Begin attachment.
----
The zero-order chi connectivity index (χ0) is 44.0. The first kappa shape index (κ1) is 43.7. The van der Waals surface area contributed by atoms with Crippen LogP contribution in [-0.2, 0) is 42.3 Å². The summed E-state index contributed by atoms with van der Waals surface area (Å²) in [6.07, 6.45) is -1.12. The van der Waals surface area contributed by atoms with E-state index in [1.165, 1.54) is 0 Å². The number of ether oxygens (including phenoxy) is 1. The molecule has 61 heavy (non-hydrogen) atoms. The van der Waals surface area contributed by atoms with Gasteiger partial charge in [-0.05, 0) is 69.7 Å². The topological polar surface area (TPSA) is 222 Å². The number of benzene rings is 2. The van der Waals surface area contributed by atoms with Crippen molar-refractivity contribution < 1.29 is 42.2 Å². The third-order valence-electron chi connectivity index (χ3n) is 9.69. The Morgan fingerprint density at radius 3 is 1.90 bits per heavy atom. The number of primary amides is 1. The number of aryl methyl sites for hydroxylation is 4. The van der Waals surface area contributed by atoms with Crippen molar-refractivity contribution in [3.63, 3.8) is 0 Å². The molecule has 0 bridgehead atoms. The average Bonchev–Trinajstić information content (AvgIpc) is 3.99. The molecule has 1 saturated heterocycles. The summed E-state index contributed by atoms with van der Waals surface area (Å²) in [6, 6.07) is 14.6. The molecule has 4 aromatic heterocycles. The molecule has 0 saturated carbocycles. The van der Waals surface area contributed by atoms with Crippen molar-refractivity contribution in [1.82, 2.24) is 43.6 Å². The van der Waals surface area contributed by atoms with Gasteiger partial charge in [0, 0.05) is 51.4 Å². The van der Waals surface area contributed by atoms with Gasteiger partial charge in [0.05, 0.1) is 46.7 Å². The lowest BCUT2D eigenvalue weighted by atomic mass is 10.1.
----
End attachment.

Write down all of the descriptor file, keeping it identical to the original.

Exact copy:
The zero-order chi connectivity index (χ0) is 44.0. The first kappa shape index (κ1) is 43.7. The van der Waals surface area contributed by atoms with Crippen LogP contribution in [-0.2, 0) is 42.3 Å². The summed E-state index contributed by atoms with van der Waals surface area (Å²) in [6.07, 6.45) is -1.12. The van der Waals surface area contributed by atoms with E-state index in [1.165, 1.54) is 0 Å². The number of ether oxygens (including phenoxy) is 1. The molecule has 61 heavy (non-hydrogen) atoms. The van der Waals surface area contributed by atoms with Gasteiger partial charge in [-0.05, 0) is 69.7 Å². The topological polar surface area (TPSA) is 222 Å². The number of benzene rings is 2. The van der Waals surface area contributed by atoms with Crippen molar-refractivity contribution < 1.29 is 42.2 Å². The third-order valence-electron chi connectivity index (χ3n) is 9.69. The Morgan fingerprint density at radius 3 is 1.90 bits per heavy atom. The number of primary amides is 1. The number of aryl methyl sites for hydroxylation is 4. The van der Waals surface area contributed by atoms with Crippen molar-refractivity contribution in [3.63, 3.8) is 0 Å². The molecule has 0 bridgehead atoms. The average Bonchev–Trinajstić information content (AvgIpc) is 3.99. The molecule has 1 saturated heterocycles. The summed E-state index contributed by atoms with van der Waals surface area (Å²) in [6, 6.07) is 14.6. The molecule has 4 aromatic heterocycles. The molecule has 0 saturated carbocycles. The van der Waals surface area contributed by atoms with Crippen molar-refractivity contribution in [1.82, 2.24) is 43.6 Å². The van der Waals surface area contributed by atoms with Gasteiger partial charge in [0, 0.05) is 51.4 Å². The van der Waals surface area contributed by atoms with Gasteiger partial charge in [0.05, 0.1) is 46.7 Å². The lowest BCUT2D eigenvalue weighted by atomic mass is 10.1.